Recreating Bitcoin 11:Swarm System (Part I)
The first half of this book revolves around the evolution of transaction.
From this chapter, we delve into peer-to-peer network architecture.
The Bitcoin system will evolve towards a living organism.
Finding a Direction #
Satoshi and Gilfoyle completed the transaction script mechanism according to the design. Bitcoin was now in the next stage of its evolution.
Then Satoshi started thinking about how to make complex living organism out of Bitcoin’s current capabilities.
Satoshi said, “I want to grow Bitcoin into an independent living system, self-sufficient and not relying on my daily maintenance.”
Gilfoyle said, “That’s a fantastic idea!”
“But it absolutely makes sense after some thought. If Bitcoin wants to become a world-class general computer, it must have global trust. If the system relies on one person for maintenance, this trust won’t happen. Bitcoin must be independent and not rely on one ‘big boss.’ Then it could one day grow into a perpetual motion,” Gilfoyle added.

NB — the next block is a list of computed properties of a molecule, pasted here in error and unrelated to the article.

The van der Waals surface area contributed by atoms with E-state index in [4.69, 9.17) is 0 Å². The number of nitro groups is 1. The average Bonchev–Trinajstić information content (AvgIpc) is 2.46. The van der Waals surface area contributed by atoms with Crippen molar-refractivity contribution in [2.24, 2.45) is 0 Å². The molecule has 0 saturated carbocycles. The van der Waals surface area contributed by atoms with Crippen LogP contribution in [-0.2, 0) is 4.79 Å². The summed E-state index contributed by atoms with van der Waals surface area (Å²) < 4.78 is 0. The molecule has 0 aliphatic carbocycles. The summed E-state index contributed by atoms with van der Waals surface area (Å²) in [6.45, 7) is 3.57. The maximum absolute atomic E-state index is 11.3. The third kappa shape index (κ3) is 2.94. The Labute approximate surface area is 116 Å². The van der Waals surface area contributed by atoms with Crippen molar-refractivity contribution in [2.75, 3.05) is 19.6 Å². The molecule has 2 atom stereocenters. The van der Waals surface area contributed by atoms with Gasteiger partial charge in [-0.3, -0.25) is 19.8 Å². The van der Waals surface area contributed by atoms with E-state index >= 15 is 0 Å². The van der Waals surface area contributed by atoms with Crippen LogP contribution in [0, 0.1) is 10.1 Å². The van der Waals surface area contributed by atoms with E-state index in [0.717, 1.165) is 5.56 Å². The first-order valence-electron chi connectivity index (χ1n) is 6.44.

“Have you got any idea?” Gilfoyle asked.
“What’s the most intelligent organism in the world? The nature. We should learn from the nature and its designs, such as bee swarms, ant swarms and fish swarms, and other organic entities like the human brain,” Satoshi said.
“We use one concept to represent their abstract essence – the swarm system.”
“If we’re ambitious enough, we must challenge the limit of intelligence. That is: create a life system.”
“Therefore, the goal of Bitcoin is to become a swarm system!” Satoshi concluded.
Swarm System #
What exactly is a swarm system?
There are two kinds of systems in the world: clock system and complex system. The current Bitcoin system belongs to the former. A swarm system belongs to the latter.